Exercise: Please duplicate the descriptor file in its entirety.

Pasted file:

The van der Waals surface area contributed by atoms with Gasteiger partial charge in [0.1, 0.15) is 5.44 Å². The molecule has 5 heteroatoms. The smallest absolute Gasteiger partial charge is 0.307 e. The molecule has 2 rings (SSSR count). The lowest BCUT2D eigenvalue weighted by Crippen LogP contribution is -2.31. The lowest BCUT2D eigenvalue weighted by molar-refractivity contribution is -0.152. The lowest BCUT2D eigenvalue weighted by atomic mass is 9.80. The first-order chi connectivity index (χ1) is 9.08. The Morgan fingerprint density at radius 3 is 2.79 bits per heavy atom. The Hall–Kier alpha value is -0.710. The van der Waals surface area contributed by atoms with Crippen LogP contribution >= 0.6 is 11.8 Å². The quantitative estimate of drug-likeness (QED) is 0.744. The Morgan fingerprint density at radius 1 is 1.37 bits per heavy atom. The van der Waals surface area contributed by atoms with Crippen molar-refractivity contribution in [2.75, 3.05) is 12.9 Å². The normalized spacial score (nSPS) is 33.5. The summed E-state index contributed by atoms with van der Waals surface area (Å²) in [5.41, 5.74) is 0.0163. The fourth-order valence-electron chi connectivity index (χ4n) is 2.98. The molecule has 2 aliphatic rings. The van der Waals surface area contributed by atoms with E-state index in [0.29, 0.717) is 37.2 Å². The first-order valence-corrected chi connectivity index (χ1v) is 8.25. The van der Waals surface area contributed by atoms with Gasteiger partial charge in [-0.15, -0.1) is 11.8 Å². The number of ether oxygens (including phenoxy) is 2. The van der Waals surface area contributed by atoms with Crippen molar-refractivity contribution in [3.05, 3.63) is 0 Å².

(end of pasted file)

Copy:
The van der Waals surface area contributed by atoms with Gasteiger partial charge in [0.1, 0.15) is 5.44 Å². The molecule has 5 heteroatoms. The smallest absolute Gasteiger partial charge is 0.307 e. The molecule has 2 rings (SSSR count). The lowest BCUT2D eigenvalue weighted by Crippen LogP contribution is -2.31. The lowest BCUT2D eigenvalue weighted by molar-refractivity contribution is -0.152. The lowest BCUT2D eigenvalue weighted by atomic mass is 9.80. The first-order chi connectivity index (χ1) is 9.08. The Morgan fingerprint density at radius 3 is 2.79 bits per heavy atom. The Hall–Kier alpha value is -0.710. The van der Waals surface area contributed by atoms with Crippen LogP contribution >= 0.6 is 11.8 Å². The quantitative estimate of drug-likeness (QED) is 0.744. The Morgan fingerprint density at radius 1 is 1.37 bits per heavy atom. The van der Waals surface area contributed by atoms with Crippen molar-refractivity contribution in [2.75, 3.05) is 12.9 Å². The normalized spacial score (nSPS) is 33.5. The summed E-state index contributed by atoms with van der Waals surface area (Å²) in [5.41, 5.74) is 0.0163. The fourth-order valence-electron chi connectivity index (χ4n) is 2.98. The molecule has 2 aliphatic rings. The van der Waals surface area contributed by atoms with E-state index in [0.29, 0.717) is 37.2 Å². The first-order valence-corrected chi connectivity index (χ1v) is 8.25. The van der Waals surface area contributed by atoms with Gasteiger partial charge in [-0.15, -0.1) is 11.8 Å². The number of ether oxygens (including phenoxy) is 2. The van der Waals surface area contributed by atoms with Crippen molar-refractivity contribution in [3.05, 3.63) is 0 Å².